Contrary to conventional wisdom, IQ is not fixed. Intelligence can be boosted right throughout adulthood simply by mixing with more intelligent people, or taking on more intellectually stimulating jobs, hobbies and interests.
The traditional nature versus nurture argument, that intelligence is mainly the result of one’s genetic make-up, with environmental factors – education, social interaction and nutrition – exerting their effect, is not entirely accurate. Neither is the notion that IQ is fixed by the age of 18.
James Flynn, emeritus professor of Political Studies and Psychology at the University of Otago in New Zealand, argues that people can upgrade their intelligence any time in their lives.
Professor Flynn’s work is widely recognised [see Article Smarter Than Your Parents.] A lifetime’s research has led to the discovery of a long-term increase in the intelligence of populations, a phenomenon now known as the Flynn Effect, and has resulted in an average rise of three IQ points every decade since 1930. The cause is believed to relate less to genetic make-up and more to a combination of factors including better education, nutrition and an increasingly complex world that is more intellectually stimulating and challenging.
Flynn believes that intellectual stimulation from others is crucial to this increase – the more you use your brain, the stronger and more efficient it gets. However, the reverse is also true – so people who share a home, workplace or whose main social contact is with the intellectually challenged risk seeing their IQ levels decrease rapidly.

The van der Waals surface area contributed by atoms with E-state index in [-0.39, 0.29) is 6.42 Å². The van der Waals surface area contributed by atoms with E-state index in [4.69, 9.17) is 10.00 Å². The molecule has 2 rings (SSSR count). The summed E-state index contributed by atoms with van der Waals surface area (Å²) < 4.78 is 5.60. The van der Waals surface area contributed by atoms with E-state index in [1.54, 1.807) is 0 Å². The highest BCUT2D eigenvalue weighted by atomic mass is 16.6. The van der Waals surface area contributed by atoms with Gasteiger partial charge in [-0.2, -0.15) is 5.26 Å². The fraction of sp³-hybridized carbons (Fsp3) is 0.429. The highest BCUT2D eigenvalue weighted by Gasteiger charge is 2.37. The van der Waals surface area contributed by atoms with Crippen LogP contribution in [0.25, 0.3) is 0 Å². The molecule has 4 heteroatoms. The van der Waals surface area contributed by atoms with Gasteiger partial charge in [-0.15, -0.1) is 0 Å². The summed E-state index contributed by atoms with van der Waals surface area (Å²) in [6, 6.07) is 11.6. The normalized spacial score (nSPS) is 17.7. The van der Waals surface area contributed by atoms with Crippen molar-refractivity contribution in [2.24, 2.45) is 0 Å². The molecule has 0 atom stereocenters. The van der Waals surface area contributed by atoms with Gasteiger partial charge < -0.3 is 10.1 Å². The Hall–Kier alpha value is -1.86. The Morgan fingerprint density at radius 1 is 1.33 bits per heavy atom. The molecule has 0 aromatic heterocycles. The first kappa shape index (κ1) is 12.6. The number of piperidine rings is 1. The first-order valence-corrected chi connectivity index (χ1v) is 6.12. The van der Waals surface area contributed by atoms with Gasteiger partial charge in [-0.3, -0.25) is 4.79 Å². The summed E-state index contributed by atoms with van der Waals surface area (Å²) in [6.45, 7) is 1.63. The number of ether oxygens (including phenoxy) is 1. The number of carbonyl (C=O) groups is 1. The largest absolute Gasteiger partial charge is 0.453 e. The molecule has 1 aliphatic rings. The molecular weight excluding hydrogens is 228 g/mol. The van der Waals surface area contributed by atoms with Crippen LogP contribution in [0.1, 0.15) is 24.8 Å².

Professor Flynn analysed the results of US intelligence tests over the last 65 years and correlated the results with people’s ages. This enabled him to compile new IQ ‘age tables.’ He found the ‘cognitive quality’ of a family affects the IQ of all members – especially children. It can move them forward or hold them back, depending on the gap between their brightness and that of their siblings and/or parents.
A bright ten-year-old with brothers and sisters of average intelligence will suffer a five to ten point IQ disadvantage compared to a ten-year-old with equally bright siblings.
However, children will a low IQ could gain six to eight points by having brighter siblings or special educational advantage to help pull them up.
Flynn has concluded that although your genes and early life experiences determine about 80% of intelligence, the remaining 20% is linked to lifestyle. This means that people can raise their IQ, or allow it to fall, by ten or more points simply because of the company they keep.
The bottom line is that the best way to boost IQ levels is to socialise with bright friends and find an intellectually challenging job and marry someone smart.
Copyright Andrew Newton 2016. All rights reserved.